Washington — US secretary of state John Kerry failed to raise the issue of Sudan's bloody crackdown on anti-government protests during a private meeting in Washington on Friday with Sudanese foreign minister Ali Karti, despite the US government publicly condemning Sudan's response.
State department spokesperson Jen Psaki confirmed that the matter had not been discussed during the bilateral talk, which covered relations between Sudan and South Sudan, as well as the conflicts in Darfur, Blue Nile and South Kordofan.
At a press briefing following the meeting, journalists questioned why the topic had not been raised, saying its omission during the meeting seriously undermined the US government's criticism of the violent crackdown on protesters.
However, Psaki defended the secretary's decision not to raise the matter.
"As I mentioned, this is obviously an issue we have not been shy about speaking publicly about, the Secretary is clearly concerned about, as are many people in the government, and we've expressed that directly. This was not a lengthy meeting, and I wouldn't take every topic that comes up or doesn't come up as an indication of what's important or not", she told the media.
Psaki also reiterated the US government's condemnation of the Sudanese government's response to protests.
"Let me just take this opportunity to again strongly condemn the Government of Sudan's brutal crackdown on protestors, including excessive use of force against civilians that has reportedly resulted in at least 50 deaths", she said.
"Such a heavy-handed approach by Sudanese security forces is disproportionate, deeply concerning, and risks escalation of the unrest", she added.
Daily demonstrations have been staged since the government announced its decision to cut fuel and cooking gas subsidies last Monday, which saw the doubling of pump prices overnight.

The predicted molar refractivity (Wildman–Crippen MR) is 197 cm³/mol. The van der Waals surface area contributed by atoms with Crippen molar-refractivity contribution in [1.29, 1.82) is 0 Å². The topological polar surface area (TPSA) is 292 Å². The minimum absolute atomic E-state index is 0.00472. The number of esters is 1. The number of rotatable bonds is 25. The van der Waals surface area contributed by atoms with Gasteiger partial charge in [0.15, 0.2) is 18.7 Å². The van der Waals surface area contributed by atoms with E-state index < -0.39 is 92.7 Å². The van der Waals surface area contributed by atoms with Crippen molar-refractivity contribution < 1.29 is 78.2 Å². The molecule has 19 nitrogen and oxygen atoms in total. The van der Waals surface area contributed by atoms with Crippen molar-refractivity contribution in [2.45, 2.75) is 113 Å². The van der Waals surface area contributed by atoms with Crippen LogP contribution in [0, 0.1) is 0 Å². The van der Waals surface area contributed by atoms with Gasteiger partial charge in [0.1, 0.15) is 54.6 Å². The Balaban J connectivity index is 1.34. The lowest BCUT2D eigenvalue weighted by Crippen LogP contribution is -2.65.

Scores of demonstrators have been shot dead by government forces, with authorities also accused of orchestrating internet blackouts and a media ban in an attempt to curb the growing wave of unrest sweeping the country.
Authorities say 33 people have died in the protests - the worst in the history of Sudanese president Omer Hassan al-Bashir's two-decade rule. However, activists and human rights groups say at least 50 people have been gunned down, most of them in the Khartoum and Omdurman areas, although the true death toll remains difficult to determine and may be as high as 200.
In a statement last week, the US government urged both sides to show restraint, calling on the Sudanese government to respect the universal rights of its citizens, including the freedoms of speech, assembly, and peaceful protest.
The US special envoy to Sudan and South Sudan, Donald Booth, also attended the meeting.
Psaki said Kerry had called on Sudan to allow full humanitarian access to conflict-affected zones, protect civilians and to make further progress on a broad-based constitutional process to address the root causes of conflict.
She said while the secretary had welcomed recent improvements in Sudan's engagement with South Sudan, he urged for the full implementation of the 27 September 2012 agreements, as well as a resolution on the issue of the final status of the oil-producing Abyei region, which is claimed by both countries.
BASHIR VISA ON AGENDA
Psaki confirmed that Karti had raised the matter of the Sudanese president's visa application, which remains pending.
Bashir had been due to UN general assembly in New York
The matter has created further tensions between the two countries, with the Sudanese government last week summoning the US charge d'affaires in Khartoum to protest Washington's apparent failure to grant Bashir visa
Karti, meanwhile, publicly criticised the US government on Friday in front of the general assembly for refusing Bashir's application, accusing Washington of failing to fulfil its obligations as a UN host.
Psaki declined to say whether the application had been rejected or was still under consideration, saying visa records were confidential.
However, she confirmed that naturally the International Criminal Court's (ICC) case against Bashir, who is wanted for alleged war crimes and crimes against humanity, was a part of the decision-making process.
"Clearly, there are a range of considerations that come into play given his background, which we're all familiar with. But beyond that, I just don't have an update on the status", she said.